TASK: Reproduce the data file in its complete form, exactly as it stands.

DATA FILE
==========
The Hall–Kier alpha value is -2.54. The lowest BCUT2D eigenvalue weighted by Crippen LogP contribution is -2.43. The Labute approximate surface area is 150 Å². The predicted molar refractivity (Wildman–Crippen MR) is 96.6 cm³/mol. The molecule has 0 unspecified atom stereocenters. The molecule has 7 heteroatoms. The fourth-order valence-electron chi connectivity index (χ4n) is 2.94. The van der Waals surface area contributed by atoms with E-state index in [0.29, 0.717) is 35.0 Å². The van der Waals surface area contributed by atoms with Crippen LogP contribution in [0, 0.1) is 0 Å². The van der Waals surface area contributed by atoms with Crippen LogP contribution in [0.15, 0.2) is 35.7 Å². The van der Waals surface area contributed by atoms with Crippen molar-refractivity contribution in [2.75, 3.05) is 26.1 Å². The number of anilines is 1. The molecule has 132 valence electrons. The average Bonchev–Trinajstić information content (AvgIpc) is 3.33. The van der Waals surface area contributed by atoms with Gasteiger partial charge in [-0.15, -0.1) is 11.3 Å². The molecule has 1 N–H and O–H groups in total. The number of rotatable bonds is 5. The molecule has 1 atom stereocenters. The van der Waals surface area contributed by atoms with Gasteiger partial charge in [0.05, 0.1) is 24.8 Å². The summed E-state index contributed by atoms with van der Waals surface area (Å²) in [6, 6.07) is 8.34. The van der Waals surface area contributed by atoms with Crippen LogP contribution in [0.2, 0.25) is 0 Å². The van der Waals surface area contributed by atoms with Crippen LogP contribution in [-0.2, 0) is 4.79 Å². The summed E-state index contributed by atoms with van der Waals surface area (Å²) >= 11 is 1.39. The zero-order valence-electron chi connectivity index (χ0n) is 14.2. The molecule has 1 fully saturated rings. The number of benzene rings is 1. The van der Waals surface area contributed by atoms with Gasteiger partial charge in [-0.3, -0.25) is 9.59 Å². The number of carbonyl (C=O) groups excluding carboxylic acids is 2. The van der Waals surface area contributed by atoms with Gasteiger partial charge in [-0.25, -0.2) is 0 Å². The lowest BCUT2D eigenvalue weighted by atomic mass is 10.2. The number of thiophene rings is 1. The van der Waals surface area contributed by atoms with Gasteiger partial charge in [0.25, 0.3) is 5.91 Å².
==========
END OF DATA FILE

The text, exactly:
The Hall–Kier alpha value is -2.54. The lowest BCUT2D eigenvalue weighted by Crippen LogP contribution is -2.43. The Labute approximate surface area is 150 Å². The predicted molar refractivity (Wildman–Crippen MR) is 96.6 cm³/mol. The molecule has 0 unspecified atom stereocenters. The molecule has 7 heteroatoms. The fourth-order valence-electron chi connectivity index (χ4n) is 2.94. The van der Waals surface area contributed by atoms with E-state index in [0.29, 0.717) is 35.0 Å². The van der Waals surface area contributed by atoms with Crippen LogP contribution in [0, 0.1) is 0 Å². The van der Waals surface area contributed by atoms with Crippen LogP contribution in [0.15, 0.2) is 35.7 Å². The van der Waals surface area contributed by atoms with Crippen molar-refractivity contribution in [2.75, 3.05) is 26.1 Å². The number of anilines is 1. The molecule has 132 valence electrons. The average Bonchev–Trinajstić information content (AvgIpc) is 3.33. The van der Waals surface area contributed by atoms with Gasteiger partial charge in [-0.15, -0.1) is 11.3 Å². The molecule has 1 N–H and O–H groups in total. The number of rotatable bonds is 5. The molecule has 1 atom stereocenters. The van der Waals surface area contributed by atoms with Gasteiger partial charge in [0.05, 0.1) is 24.8 Å². The summed E-state index contributed by atoms with van der Waals surface area (Å²) in [6, 6.07) is 8.34. The van der Waals surface area contributed by atoms with Crippen LogP contribution in [0.2, 0.25) is 0 Å². The van der Waals surface area contributed by atoms with Crippen LogP contribution in [-0.2, 0) is 4.79 Å². The summed E-state index contributed by atoms with van der Waals surface area (Å²) >= 11 is 1.39. The zero-order valence-electron chi connectivity index (χ0n) is 14.2. The molecule has 1 fully saturated rings. The number of benzene rings is 1. The van der Waals surface area contributed by atoms with Gasteiger partial charge in [-0.3, -0.25) is 9.59 Å². The number of carbonyl (C=O) groups excluding carboxylic acids is 2. The van der Waals surface area contributed by atoms with Gasteiger partial charge in [-0.25, -0.2) is 0 Å². The lowest BCUT2D eigenvalue weighted by atomic mass is 10.2. The number of thiophene rings is 1. The van der Waals surface area contributed by atoms with Gasteiger partial charge in [0.25, 0.3) is 5.91 Å².